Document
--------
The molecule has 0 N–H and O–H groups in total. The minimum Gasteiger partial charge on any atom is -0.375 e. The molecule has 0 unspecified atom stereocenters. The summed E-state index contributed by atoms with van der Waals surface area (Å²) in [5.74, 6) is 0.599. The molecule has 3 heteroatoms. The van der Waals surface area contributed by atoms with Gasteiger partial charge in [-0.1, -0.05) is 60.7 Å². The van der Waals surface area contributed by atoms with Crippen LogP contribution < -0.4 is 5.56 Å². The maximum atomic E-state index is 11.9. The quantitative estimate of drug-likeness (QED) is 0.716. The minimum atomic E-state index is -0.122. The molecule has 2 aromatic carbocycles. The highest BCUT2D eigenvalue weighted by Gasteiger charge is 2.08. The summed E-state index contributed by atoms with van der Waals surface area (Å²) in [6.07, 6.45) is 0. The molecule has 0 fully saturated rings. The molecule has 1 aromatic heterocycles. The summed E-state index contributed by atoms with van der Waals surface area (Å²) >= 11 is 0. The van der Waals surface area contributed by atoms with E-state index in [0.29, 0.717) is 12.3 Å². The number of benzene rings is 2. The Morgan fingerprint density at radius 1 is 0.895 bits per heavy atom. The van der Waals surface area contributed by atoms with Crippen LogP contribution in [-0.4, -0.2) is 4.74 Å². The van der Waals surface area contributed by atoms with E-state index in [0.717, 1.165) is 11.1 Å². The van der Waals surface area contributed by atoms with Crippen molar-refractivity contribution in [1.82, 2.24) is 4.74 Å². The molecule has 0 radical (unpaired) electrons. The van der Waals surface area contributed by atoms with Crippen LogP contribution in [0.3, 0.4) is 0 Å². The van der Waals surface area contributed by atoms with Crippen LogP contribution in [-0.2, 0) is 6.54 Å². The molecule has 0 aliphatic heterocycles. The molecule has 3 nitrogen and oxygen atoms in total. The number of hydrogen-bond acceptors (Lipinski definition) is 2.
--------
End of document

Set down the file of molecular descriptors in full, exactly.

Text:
The molecule has 0 N–H and O–H groups in total. The minimum Gasteiger partial charge on any atom is -0.375 e. The molecule has 0 unspecified atom stereocenters. The summed E-state index contributed by atoms with van der Waals surface area (Å²) in [5.74, 6) is 0.599. The molecule has 3 heteroatoms. The van der Waals surface area contributed by atoms with Gasteiger partial charge in [-0.1, -0.05) is 60.7 Å². The van der Waals surface area contributed by atoms with Crippen LogP contribution < -0.4 is 5.56 Å². The maximum atomic E-state index is 11.9. The quantitative estimate of drug-likeness (QED) is 0.716. The minimum atomic E-state index is -0.122. The molecule has 2 aromatic carbocycles. The highest BCUT2D eigenvalue weighted by Gasteiger charge is 2.08. The summed E-state index contributed by atoms with van der Waals surface area (Å²) in [6.07, 6.45) is 0. The molecule has 0 fully saturated rings. The molecule has 1 aromatic heterocycles. The summed E-state index contributed by atoms with van der Waals surface area (Å²) >= 11 is 0. The van der Waals surface area contributed by atoms with E-state index in [0.29, 0.717) is 12.3 Å². The number of benzene rings is 2. The Morgan fingerprint density at radius 1 is 0.895 bits per heavy atom. The van der Waals surface area contributed by atoms with Crippen LogP contribution in [-0.4, -0.2) is 4.74 Å². The van der Waals surface area contributed by atoms with E-state index in [0.717, 1.165) is 11.1 Å². The van der Waals surface area contributed by atoms with Crippen molar-refractivity contribution in [1.82, 2.24) is 4.74 Å². The molecule has 0 radical (unpaired) electrons. The van der Waals surface area contributed by atoms with Crippen LogP contribution in [0.3, 0.4) is 0 Å². The van der Waals surface area contributed by atoms with Crippen LogP contribution in [-0.2, 0) is 6.54 Å². The molecule has 0 aliphatic heterocycles. The molecule has 3 nitrogen and oxygen atoms in total. The number of hydrogen-bond acceptors (Lipinski definition) is 2.